Defending Against the Threat of Dementia
This chapter continues our exploration of dementia as an existential threat by focusing on one way by which we protect ourselves from distress when we encounter reminders of dementia in our everyday lives. The specific coping mechanism we will discuss is known as mnemic neglect. This is a self-protective memory bias that shields us from being consciously aware of information about our self that is threatening. We will outline some of the research from social psychology on mnemic neglect before describing our own research that extends these findings into a clinical domain. This programme of studies shows that older people without dementia, as well as those who are living with dementia, both selectively forget information about the condition that threatens their sense of self. This indicates that the same self-protective strategies are at play in people with and without dementia. We conclude by discussing the therapeutic implications of these findings.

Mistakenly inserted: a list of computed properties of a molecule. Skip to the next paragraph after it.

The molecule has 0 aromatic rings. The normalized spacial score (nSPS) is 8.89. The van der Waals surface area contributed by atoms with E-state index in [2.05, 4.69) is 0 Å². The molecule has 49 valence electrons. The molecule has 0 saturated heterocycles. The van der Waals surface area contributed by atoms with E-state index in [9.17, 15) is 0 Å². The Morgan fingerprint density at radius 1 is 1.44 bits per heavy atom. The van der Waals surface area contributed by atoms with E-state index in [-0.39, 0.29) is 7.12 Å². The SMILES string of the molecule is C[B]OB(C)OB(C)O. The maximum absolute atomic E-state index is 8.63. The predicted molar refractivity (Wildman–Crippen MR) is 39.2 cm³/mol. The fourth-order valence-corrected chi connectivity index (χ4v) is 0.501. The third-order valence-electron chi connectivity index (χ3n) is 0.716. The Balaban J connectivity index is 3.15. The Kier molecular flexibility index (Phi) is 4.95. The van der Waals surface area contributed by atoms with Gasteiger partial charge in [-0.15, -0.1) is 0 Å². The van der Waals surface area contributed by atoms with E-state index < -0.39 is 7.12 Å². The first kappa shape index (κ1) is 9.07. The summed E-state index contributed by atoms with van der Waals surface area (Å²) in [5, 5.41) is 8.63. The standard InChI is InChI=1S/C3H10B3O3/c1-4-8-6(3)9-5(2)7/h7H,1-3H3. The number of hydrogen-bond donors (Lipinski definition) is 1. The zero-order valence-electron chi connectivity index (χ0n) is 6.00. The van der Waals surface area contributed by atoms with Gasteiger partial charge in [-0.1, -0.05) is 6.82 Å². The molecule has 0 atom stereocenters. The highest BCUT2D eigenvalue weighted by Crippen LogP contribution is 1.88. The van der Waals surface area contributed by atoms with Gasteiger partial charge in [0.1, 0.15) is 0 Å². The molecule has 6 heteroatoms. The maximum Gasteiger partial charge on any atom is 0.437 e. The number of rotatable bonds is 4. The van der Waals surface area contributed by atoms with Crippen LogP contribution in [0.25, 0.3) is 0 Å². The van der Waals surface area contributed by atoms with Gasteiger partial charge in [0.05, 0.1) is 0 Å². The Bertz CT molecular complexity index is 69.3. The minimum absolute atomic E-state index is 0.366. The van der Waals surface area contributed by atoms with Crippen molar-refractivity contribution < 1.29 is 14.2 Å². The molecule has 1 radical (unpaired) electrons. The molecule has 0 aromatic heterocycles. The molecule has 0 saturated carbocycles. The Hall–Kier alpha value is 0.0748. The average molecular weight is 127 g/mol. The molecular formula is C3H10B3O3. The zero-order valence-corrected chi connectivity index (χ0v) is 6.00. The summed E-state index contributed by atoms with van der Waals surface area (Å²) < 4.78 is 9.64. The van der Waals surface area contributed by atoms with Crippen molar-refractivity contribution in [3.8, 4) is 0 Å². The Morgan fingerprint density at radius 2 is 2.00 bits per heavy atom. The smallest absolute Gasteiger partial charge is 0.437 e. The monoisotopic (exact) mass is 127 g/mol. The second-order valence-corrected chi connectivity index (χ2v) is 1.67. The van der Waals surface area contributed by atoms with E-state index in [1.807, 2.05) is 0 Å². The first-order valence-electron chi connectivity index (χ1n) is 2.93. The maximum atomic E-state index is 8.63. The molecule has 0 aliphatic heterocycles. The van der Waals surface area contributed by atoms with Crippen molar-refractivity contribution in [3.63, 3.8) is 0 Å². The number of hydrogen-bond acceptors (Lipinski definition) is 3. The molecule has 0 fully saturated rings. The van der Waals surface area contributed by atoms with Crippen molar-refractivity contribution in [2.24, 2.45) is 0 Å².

KeywordsDementia Mnemic neglect Repression Protective Memory Awareness
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